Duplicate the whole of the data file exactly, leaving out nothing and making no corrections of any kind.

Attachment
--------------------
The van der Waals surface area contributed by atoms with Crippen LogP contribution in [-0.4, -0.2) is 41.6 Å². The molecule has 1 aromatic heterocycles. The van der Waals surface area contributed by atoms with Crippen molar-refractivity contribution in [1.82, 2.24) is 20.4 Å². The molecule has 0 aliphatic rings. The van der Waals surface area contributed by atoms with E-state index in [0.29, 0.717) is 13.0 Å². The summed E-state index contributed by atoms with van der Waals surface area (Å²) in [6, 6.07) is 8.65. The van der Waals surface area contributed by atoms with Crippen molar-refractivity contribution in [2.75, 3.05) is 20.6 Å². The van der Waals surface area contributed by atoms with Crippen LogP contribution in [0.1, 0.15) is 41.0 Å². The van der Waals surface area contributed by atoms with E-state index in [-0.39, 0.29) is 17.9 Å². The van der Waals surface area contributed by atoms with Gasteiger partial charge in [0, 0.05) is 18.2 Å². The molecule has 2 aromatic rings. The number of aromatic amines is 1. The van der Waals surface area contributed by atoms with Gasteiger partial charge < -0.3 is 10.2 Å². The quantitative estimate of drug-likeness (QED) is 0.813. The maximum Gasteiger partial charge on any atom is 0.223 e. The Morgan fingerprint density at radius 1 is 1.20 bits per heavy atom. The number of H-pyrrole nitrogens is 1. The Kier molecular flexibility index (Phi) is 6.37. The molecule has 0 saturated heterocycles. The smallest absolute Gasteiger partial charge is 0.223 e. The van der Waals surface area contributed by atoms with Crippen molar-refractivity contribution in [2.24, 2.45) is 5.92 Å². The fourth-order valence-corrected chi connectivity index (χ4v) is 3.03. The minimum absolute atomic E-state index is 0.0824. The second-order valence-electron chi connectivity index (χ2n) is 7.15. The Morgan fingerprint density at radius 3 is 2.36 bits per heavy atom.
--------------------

The van der Waals surface area contributed by atoms with Crippen LogP contribution in [-0.4, -0.2) is 41.6 Å². The molecule has 1 aromatic heterocycles. The van der Waals surface area contributed by atoms with Crippen molar-refractivity contribution in [1.82, 2.24) is 20.4 Å². The molecule has 0 aliphatic rings. The van der Waals surface area contributed by atoms with E-state index in [0.29, 0.717) is 13.0 Å². The summed E-state index contributed by atoms with van der Waals surface area (Å²) in [6, 6.07) is 8.65. The van der Waals surface area contributed by atoms with Crippen molar-refractivity contribution in [2.75, 3.05) is 20.6 Å². The van der Waals surface area contributed by atoms with Crippen LogP contribution in [0.1, 0.15) is 41.0 Å². The van der Waals surface area contributed by atoms with E-state index in [-0.39, 0.29) is 17.9 Å². The van der Waals surface area contributed by atoms with Gasteiger partial charge in [0, 0.05) is 18.2 Å². The molecule has 2 aromatic rings. The number of aromatic amines is 1. The van der Waals surface area contributed by atoms with Gasteiger partial charge < -0.3 is 10.2 Å². The quantitative estimate of drug-likeness (QED) is 0.813. The maximum Gasteiger partial charge on any atom is 0.223 e. The Morgan fingerprint density at radius 1 is 1.20 bits per heavy atom. The number of H-pyrrole nitrogens is 1. The Kier molecular flexibility index (Phi) is 6.37. The molecule has 0 saturated heterocycles. The smallest absolute Gasteiger partial charge is 0.223 e. The van der Waals surface area contributed by atoms with Crippen molar-refractivity contribution in [2.24, 2.45) is 5.92 Å². The fourth-order valence-corrected chi connectivity index (χ4v) is 3.03. The minimum absolute atomic E-state index is 0.0824. The second-order valence-electron chi connectivity index (χ2n) is 7.15. The Morgan fingerprint density at radius 3 is 2.36 bits per heavy atom.